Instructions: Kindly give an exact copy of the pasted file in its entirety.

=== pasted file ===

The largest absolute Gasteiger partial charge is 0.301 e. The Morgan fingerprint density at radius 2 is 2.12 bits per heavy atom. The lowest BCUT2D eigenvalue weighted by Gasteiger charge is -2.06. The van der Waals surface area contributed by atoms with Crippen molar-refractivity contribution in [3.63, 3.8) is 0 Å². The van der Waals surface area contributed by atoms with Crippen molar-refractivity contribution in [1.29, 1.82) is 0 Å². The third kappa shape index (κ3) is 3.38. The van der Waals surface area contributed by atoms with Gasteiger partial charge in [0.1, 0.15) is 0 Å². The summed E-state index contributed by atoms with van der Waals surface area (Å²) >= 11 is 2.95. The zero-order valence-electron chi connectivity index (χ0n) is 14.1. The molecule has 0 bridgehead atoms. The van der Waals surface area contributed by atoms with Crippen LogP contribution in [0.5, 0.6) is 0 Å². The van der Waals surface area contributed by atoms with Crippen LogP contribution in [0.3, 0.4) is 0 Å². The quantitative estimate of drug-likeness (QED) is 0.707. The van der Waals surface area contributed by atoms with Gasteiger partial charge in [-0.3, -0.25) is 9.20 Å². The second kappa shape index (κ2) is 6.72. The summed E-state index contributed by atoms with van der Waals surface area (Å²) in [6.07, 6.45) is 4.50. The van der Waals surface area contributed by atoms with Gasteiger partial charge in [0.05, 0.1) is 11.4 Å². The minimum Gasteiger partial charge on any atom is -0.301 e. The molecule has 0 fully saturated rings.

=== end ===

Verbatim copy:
The largest absolute Gasteiger partial charge is 0.301 e. The Morgan fingerprint density at radius 2 is 2.12 bits per heavy atom. The lowest BCUT2D eigenvalue weighted by Gasteiger charge is -2.06. The van der Waals surface area contributed by atoms with Crippen molar-refractivity contribution in [3.63, 3.8) is 0 Å². The van der Waals surface area contributed by atoms with Crippen molar-refractivity contribution in [1.29, 1.82) is 0 Å². The third kappa shape index (κ3) is 3.38. The van der Waals surface area contributed by atoms with Gasteiger partial charge in [0.1, 0.15) is 0 Å². The summed E-state index contributed by atoms with van der Waals surface area (Å²) >= 11 is 2.95. The zero-order valence-electron chi connectivity index (χ0n) is 14.1. The molecule has 0 bridgehead atoms. The van der Waals surface area contributed by atoms with Crippen LogP contribution in [0.5, 0.6) is 0 Å². The van der Waals surface area contributed by atoms with Crippen LogP contribution in [0.3, 0.4) is 0 Å². The quantitative estimate of drug-likeness (QED) is 0.707. The van der Waals surface area contributed by atoms with Gasteiger partial charge in [-0.3, -0.25) is 9.20 Å². The second kappa shape index (κ2) is 6.72. The summed E-state index contributed by atoms with van der Waals surface area (Å²) in [6.07, 6.45) is 4.50. The van der Waals surface area contributed by atoms with Gasteiger partial charge in [0.05, 0.1) is 11.4 Å². The minimum Gasteiger partial charge on any atom is -0.301 e. The molecule has 0 fully saturated rings.